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Office of the Senate President


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News Release


                                                                        February 13, 2013


Courtney: Tuition Equity is About

A Path of Opportunity for Kids

(SALEM) – Senate President Peter Courtney testified Wednesday in front of the House Higher Education and Workforce Development Committee in favor of legislation that will provide equity in tuition costs for all Oregon high school students regardless of their immigration status.


House Bill 2787 would allow graduates of Oregon high schools who were brought to the United States illegally by their parents to pay the same in-state tuition rates paid by their classmates who are legal residents of Oregon and the United States. Courtney is the sponsor of Senate Bill 10, a separate tuition equity bill this session, and is the chief Senate sponsor of the house measure.


“This bill does not guarantee these kids admission to a college or university. It does not guarantee them a degree. It does not guarantee them financial aid or scholarship,” Courtney said. “It simply gives them a path – a path to opportunity, a path to the American dream, a path to being a taxpayer, a path to greatness, and a path to being a contributor to our economy in the light of day, not relegated to the shadows.”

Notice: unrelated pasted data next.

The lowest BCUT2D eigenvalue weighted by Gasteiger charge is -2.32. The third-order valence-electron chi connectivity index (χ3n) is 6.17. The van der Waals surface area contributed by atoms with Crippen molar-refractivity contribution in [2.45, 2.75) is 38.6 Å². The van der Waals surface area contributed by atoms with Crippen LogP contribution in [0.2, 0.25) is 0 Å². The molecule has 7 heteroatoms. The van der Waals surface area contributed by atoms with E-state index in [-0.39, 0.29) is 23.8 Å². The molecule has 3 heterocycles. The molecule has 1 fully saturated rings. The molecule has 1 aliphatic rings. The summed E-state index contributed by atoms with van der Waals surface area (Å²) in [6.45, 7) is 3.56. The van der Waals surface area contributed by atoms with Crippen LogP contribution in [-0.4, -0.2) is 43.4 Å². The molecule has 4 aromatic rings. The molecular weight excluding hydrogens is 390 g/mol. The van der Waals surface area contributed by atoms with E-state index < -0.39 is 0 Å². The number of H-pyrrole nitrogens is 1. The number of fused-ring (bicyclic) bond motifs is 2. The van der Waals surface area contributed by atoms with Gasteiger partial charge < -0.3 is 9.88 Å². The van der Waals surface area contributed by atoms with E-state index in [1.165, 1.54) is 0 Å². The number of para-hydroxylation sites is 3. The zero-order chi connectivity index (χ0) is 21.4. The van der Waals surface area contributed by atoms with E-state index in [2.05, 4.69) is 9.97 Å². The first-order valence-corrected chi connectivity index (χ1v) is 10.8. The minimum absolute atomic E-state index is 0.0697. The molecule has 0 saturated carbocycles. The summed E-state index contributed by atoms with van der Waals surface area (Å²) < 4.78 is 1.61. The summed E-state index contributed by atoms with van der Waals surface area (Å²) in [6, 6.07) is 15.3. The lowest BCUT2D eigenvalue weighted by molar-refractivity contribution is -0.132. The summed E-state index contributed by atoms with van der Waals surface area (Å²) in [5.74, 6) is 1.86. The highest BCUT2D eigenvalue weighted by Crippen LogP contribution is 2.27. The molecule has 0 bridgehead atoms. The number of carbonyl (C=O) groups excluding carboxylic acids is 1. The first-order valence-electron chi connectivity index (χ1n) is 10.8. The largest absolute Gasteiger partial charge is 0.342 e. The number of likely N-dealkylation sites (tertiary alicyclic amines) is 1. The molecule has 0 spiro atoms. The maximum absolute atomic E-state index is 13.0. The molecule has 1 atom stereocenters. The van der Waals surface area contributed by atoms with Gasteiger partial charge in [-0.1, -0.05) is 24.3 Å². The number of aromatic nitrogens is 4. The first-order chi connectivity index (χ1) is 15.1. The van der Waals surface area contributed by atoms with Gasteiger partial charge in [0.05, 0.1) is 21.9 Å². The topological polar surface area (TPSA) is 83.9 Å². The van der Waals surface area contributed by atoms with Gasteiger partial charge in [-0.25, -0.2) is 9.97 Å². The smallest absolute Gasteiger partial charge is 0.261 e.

In his first session as Senate President in 2003, Courtney introduced a tuition equity measure at the request of the principal of Woodburn High School. It passed the Senate 22-8. A measure sponsored by former Sens. Frank Morse and Dave Nelson passed the Senate 18-11 in 2011. Both measures died without a hearing in the House.


Courtney testified Wednesday that the difference in cost between the in-state tuition rates paid by most Oregon high school graduates and the out-of-state/international rates charged to students brought to this country illegally by their parents is staggering. Four years of tuition at the University of Oregon averages $37,032. The out-of-state rate for four years of tuition at UO is $114,612.


The $77,580 difference is keeping many qualified Oregon high school graduates from attending college at all. All those students want is the same chance to succeed as their high school classmates, the President said.